Florida Snakehead Fishing

Snakehead is the most invasive fish in Florida. And that’s good news for anglers, who can catch as many as they want without season or bag limits. Learn how best to land this popular sportfish.

The Invasive Snakeheads

Snakeheads are air-breathing, sharp-toothed, mucus-covered freshwater fish that get their name because they have a long, cylindrical body. They also share the same scale patterns and eye positions of snakes.

Snakeheads are an invasive species, which means they’re not native to North America. Instead, they’re native to parts of Asia and Africa. But now they’re found in the US in Florida as well as several other states.

Of the two snakehead species found in Florida, northern snakeheads have rarely been reported in the state, while the nonnative bullseye snakehead fish in Florida is mainly found in northeastern Broward County, mostly between the freshwater waters in Pompano Beach west to Margate. This location provides an ideal home for bullseye snakehead fish as they cannot survive in water temperatures below 50F. In fact, as they have been centered in the region for two decades, some anglers are beginning to argue that the bullseye should be designated as just another Florida fish.

Snakehead Fishing Regulations

Unlike native fish, there are no regulations limiting anglers’ ability to catch snakeheads in Florida. That’s because these invasive species compete with native fish for food and habitat, and prey on other fish, small reptiles and sometimes birds and small mammals. In that way, they have the potential to disrupt ecosystems if they become permanent.

Because of the significant threat they pose to fish and wildlife, there are some restrictions, however, when Florida snakehead fishing. While anglers can fish for snakeheads, it’s unlawful to possess, transport, or otherwise bring into the state or release any freshwater fish that’s not native to the state without a permit from the Fish and Wildlife Conservation Commission. And under federal regulations, snakeheads can’t be transported out of the state either since a permit is required to take them across state lines to prevent their spread. Permits can be obtained by the US Fish and Wildlife Service.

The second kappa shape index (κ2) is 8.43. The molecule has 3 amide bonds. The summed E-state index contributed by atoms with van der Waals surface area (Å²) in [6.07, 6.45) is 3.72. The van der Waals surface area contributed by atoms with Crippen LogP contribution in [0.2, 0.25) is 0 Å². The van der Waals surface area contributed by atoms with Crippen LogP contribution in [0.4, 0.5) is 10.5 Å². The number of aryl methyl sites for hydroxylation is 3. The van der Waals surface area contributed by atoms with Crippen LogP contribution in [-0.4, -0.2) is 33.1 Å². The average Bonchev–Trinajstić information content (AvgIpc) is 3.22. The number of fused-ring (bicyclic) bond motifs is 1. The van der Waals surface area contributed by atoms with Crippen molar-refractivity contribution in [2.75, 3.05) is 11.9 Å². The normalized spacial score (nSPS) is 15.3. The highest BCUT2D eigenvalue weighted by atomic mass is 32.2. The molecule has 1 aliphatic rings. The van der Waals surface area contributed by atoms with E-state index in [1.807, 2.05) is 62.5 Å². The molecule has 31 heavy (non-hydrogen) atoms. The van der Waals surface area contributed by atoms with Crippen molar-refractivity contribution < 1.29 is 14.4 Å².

Moreover, if you catch a snakehead, before tossing your catch on the grill, try to remember to contact your nearest fish and game agency or US Fish and Wildlife Service to share data about the size, number and location of the fish so they can use the information to help control this invasive fish in the state.

Where to Find Snakeheads in Florida

Snakeheads can be found in freshwater bodies of water like canals and ponds. They’re often found in shallow areas with overhanding shoreline vegetation, dense submerged vegetation and debris.

Another way to locate where you should head to target snakeheads is to refer to a Florida fishing report. These updates from fishing guides and captains will let you know about productive areas, how many snakeheads they’re catching, their size and weight, and what they’re using.

Like other Florida fishing, understanding their feeding habits is also important for the greatest chance of success. Florida’s bullseye snakefish tends to be a bottom dweller that feeds on small fish and crayfish. But they’ve also been known to go after other mammals like turtles, toads, lizards and snakes.

Best Bait for Snakeheads

Snakefish can be a fun sport fish to target. They’re strong, aggressive and voracious, making for an exciting outing for both seasoned anglers and those just learning how to fish because of the wide variety of options available when targeting this species. Anglers can take different approaches to bait to get them to come out from under their heavy cover. If you opt for lures, the most popular choice is the topwater frog. Other good choices are poppers and spinnerbaits. The best live bait for snakehead are frogs, minnows and crayfish.